The Legend Of Zelda

A Guide-Damned Legend

Nintendo saw its foundation in the late nineteenth century as a specialist in producing hanafuda playing cards for Japan’s population, and wouldn’t venture into videogames until the latter quarter of the following hundred years, with the original Donkey Kong and Super Mario Bros. among their early successes. Company producer Shigeru Miyamoto would commence another franchise alongside Mario, its first entry entitled The Legend of Zelda, after author F. Scott Fitzgerald’s wife, differing from Mario in its nonlinear progression. Most can agree that it’s an iconic, influential game, but has it stood the test of time?

As with most videogames from the 8-bit era, Zelda’s story is simplistic, with protagonist Link needing to rescue the eponymous Princess Zelda from the clutches of the evil lord Ganon (misspelled as Gannon only in the initial installment of the franchise) whilst reclaiming pieces of one of the golden triangles of the Triforce. There really isn’t much development afterwards, and even the dialogue sequence at the end of the game doesn’t add much, although the first entry does a decent job constructing the initial Zelda mythos. The translation is subpar as was the case with most Japanese games in the time, with all capital letters for text, simplistic pidgin dialogue, and such, although Nintendo of America actually didn’t censor the Christian symbols.

Link starts on the southern edge of the land of Hyrule, getting a sword from the nearby cave and setting out on an adventure. Initially, the hero has three heart containers indicating his life and can slash foes with his blade, even being able to fire a ray from use of his armament when his life is full. He also has a shield that can block projectiles from enemies when he’s facing said missiles, and the player can purchase an upgrade from one of many shops scattered across the overworld. Unfortunately, there’s a rather irritating enemy that can devour Link’s shield, downgrading it to his starter one and forcing the player to grind for the Rupees necessary to purchase a replacement.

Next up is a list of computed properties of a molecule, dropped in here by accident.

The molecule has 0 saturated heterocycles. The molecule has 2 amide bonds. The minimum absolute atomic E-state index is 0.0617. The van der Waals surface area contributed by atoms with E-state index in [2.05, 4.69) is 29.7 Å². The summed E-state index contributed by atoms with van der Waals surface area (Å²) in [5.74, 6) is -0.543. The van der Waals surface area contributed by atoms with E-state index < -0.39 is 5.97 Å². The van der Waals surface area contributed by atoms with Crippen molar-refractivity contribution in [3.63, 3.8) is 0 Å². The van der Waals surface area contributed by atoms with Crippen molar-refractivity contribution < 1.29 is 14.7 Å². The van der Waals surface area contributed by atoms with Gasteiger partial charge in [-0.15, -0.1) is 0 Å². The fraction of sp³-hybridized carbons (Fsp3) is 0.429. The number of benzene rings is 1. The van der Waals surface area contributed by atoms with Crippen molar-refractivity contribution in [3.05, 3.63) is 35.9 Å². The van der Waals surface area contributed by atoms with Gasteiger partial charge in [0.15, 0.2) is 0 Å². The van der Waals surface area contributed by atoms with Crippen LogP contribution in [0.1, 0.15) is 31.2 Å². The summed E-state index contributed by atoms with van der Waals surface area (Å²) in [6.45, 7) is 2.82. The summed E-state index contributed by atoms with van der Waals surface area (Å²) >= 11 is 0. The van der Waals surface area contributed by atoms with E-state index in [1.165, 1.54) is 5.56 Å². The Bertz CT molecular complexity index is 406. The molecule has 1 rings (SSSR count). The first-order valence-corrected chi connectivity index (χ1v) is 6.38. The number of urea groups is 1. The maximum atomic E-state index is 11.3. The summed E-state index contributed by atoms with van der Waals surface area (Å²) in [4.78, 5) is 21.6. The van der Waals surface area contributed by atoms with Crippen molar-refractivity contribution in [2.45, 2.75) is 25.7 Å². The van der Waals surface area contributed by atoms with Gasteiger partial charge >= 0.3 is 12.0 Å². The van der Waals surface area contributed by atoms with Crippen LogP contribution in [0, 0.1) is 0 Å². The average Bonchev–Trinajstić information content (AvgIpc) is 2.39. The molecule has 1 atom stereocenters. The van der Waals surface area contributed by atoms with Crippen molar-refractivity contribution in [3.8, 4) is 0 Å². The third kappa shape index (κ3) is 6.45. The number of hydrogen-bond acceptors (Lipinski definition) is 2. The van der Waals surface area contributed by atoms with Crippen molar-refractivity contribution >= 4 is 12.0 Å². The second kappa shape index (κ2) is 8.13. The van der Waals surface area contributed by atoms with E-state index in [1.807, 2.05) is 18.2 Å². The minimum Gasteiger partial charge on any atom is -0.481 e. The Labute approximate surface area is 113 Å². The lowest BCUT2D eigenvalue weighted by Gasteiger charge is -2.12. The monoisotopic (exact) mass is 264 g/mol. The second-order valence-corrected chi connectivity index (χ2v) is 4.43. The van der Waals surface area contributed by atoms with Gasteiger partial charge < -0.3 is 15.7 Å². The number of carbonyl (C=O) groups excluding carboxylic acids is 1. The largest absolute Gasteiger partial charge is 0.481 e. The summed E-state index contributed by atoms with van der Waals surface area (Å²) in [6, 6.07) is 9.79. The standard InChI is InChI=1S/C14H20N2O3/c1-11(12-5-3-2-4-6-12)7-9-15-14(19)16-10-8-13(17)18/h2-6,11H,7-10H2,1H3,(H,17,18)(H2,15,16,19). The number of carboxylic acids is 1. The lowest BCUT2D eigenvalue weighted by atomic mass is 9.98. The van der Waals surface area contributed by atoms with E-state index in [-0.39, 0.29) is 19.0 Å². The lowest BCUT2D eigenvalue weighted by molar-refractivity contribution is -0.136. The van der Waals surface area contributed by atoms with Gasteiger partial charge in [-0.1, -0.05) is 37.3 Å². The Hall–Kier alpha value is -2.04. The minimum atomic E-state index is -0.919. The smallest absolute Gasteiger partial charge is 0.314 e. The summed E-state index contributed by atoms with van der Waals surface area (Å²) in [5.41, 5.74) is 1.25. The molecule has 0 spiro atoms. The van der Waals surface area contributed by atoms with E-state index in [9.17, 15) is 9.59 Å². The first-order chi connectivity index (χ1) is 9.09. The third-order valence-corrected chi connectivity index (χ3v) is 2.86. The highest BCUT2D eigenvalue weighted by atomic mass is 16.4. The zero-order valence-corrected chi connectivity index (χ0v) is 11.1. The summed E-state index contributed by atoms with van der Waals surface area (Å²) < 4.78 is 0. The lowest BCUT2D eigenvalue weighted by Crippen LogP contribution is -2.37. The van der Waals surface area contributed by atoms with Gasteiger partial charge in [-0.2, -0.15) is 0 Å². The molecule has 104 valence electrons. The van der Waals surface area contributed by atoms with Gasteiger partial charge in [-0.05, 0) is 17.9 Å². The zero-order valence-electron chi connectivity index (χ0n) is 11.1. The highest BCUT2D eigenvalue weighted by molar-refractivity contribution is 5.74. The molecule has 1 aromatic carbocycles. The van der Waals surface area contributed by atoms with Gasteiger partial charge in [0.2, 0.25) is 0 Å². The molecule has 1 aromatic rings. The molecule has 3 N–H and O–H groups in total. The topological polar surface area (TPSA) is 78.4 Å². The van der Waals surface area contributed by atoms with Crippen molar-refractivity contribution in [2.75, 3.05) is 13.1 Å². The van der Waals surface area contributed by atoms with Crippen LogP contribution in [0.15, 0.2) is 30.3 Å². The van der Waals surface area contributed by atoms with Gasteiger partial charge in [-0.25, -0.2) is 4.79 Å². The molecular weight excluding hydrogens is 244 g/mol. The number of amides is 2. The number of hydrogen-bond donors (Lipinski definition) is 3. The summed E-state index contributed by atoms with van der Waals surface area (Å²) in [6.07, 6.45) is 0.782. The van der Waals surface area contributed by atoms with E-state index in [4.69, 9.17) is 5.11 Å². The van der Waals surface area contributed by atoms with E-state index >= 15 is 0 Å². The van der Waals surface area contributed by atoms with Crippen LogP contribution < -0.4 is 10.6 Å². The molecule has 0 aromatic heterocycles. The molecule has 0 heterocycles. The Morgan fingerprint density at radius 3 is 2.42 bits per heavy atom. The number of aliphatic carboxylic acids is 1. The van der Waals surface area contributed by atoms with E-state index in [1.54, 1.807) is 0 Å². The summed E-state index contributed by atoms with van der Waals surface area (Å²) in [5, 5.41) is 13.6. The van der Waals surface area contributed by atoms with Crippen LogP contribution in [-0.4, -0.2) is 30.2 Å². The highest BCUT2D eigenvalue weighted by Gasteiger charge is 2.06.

Link can also get up to two upgrades for his sword depending upon how many hearts he has, with supplemental hearts scattered across the overworld and gained from defeating bosses in the first eight dungeons, although finding these may necessitate use of the internet. The range of Link’s sword without full health, lamentably, is incredibly poor, and what’s more, he can only move up, down, left, or right, whereas his antagonists can in many cases move diagonally and at faster speeds, making avoiding them tedious at times. Given that many screens can feature multiple enemies, battles against standard foes can actually be more difficult than those against bosses.

When Link dies, the player receives the option of continuing from the place where they started the game, or at the beginning of a dungeon if his death was in one. However, Link only restarts with three hearts, though luckily, there are a few places on the overworld where he can fully restore his health. Players can also find medicine that he can consume to fully restore his hearts, although doing so forces them to sit and wait as each heart slowly refills. Finding out where to acquire this medicine, moreover, again can necessitate the use of online guides, as can finding a special ring early on that can reduce the damage that Link takes from foes.

The hero also receives a number of tools that can aid him in his quest, among them being the boomerang, which is useful in stunning enemies for a few seconds and leaving them completely vulnerable to attack during that time. Other noteworthy tools include the bow and arrow (although the use of arrows consumes Link’s Rupees), the ladder that can allow him to cross narrow streams, bombs that can reveal passageways in walls, and so forth. Dungeons also necessitate the use of keys to allow Link to advance, and luckily, there tend to be more than necessary to get through, and towards the end players get a master key that eliminates the need for one-time-use keys.